What is Glyphosate?
According to Wikipedia, “Glyphosate (N-(phosphonomethyl)glycine) is a broad-spectrum systemic herbicide and crop desiccant. It is an organophosphorus compound, specifically a phosphonate. It is used to kill weeds, especially annual broadleaf weeds and grasses that compete with crops. It was discovered to be a herbicide by Monsanto chemist John E. Franz in 1970. Monsanto brought it to market in 1974 under the trade name Roundup, and Monsanto’s last commercially relevant United States patent expired in 2000.”
Glyphosate is registered in over 130 countries, and with the advent of glyphosate-resistant GMO crops, its use has grown significantly, with estimates of worldwide use exceeding two million tons. It is the active ingredient in many weedkillers used in agriculture, public places and private gardens. Farmers typically use glyphosate and other herbicides to clear their fields of weeds before the emergence of crops in spring, but because it’s a crop desiccant, they then use it again shortly before harvesting to dry out the crops making them easier to harvest.
Why Should I be Concerned?
Glyphosate, ominously named “the most heavily used agricultural chemical of all time” is the most widely sold weedkiller in the world, and the chances are that you already have a significant buildup of this substance in your body. A shocking revelation revealed that urine sampling tests found that levels of this substance have increased by over 1200% since 1993. It has been found to be present in so many of the foods we consume on a daily basis in South Africa, such as bread, oatmeal, maize, wheat, soy, canola, sunflowers, potatoes, honey, and so much more. Moreover, it’s found in most if not all grain-fed chicken, pork, beef and lamb, the possible exceptions perhaps being grass-fed livestock. Some have gone as far as to say that it is found in most if not all bread that is sold in the country.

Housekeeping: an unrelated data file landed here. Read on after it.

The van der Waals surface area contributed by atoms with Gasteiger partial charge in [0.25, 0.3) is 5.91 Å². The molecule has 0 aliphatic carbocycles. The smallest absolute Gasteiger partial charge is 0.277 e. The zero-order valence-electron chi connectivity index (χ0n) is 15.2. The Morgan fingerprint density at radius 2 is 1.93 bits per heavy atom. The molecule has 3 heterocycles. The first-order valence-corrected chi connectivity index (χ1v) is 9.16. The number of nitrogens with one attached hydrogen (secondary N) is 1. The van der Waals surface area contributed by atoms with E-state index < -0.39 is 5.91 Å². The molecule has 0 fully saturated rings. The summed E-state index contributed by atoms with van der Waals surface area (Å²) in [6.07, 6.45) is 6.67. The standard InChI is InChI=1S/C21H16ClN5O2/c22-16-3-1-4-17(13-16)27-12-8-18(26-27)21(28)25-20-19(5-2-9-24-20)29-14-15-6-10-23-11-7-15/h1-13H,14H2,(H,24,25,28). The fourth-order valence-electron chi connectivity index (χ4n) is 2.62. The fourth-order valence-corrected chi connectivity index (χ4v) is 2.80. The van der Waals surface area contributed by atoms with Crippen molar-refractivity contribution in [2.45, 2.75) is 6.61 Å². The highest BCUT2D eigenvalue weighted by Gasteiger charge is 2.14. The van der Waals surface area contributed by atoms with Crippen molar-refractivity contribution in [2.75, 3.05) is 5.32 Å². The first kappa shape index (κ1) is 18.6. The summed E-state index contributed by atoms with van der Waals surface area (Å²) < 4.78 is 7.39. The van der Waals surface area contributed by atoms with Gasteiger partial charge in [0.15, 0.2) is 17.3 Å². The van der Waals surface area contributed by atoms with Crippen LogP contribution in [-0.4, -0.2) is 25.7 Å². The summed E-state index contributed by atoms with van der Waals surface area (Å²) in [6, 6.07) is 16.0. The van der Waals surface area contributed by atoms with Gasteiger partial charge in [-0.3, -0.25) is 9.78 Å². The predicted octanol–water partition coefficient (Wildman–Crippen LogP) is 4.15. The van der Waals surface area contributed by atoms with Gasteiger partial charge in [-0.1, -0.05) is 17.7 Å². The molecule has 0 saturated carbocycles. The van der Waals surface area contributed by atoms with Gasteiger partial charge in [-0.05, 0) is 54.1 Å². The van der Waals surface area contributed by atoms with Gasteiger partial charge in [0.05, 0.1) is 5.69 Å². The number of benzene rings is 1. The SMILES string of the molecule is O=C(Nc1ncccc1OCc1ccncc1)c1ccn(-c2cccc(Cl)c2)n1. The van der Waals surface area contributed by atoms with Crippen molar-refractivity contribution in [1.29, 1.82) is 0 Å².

What Effect Could it Have on Me?
While glyphosate itself is considered toxic, certain surfactants in weedkiller formulations allow it to be even more easily absorbed. The “gly” in glyphosate is short for glycine, which is an amino acid that your body uses to make proteins. The problem is that your body tends to substitute glyphosate for glycine, which can result in corrupted proteins being produced, causing untold health problems.
Studies have found glyphosate in human breast milk, discovering that it crosses the placental barrier and reaches the placental compartment. It is found in human blood and urine samples. In fact, glyphosate and its reduction product, aminomethylphosphonic acid, were found to be present in most air and rain samples.
In March 2015, the WHO’s International Agency for Research on Cancer (IARC) classified glyphosate as Category 2A – probably carcinogenic in humans.
According to a Cansa Fact Sheet:
The World Health Organization (WHO) study, published in the journal The Lancet Oncology, said there was limited evidence that the herbicide caused non-Hodgkin’s lymphoma in humans, although there was sufficient evidence that it caused cancer in animals. NonHodgkin’s lymphoma is a cancer that attacks the lymphocytes that form part of the immune system. The study found that glyphosate had been detected in the blood and urine of agricultural workers, suggesting absorption.
Recent findings indicate that G exposure may cause DNA damage and cancer in humans.
Residue levels in food or water, as well as human exposures, are escalating. The researchers reviewed the toxic effects of GlyBH measured below regulatory limits by evaluating the published literature and regulatory reports. Their research reveals a coherent body of evidence indicating that GlyBH could be toxic below the regulatory lowest observed adverse effect level for chronic toxic effects. It includes teratogenic, tumorigenic and hepatorenal effects.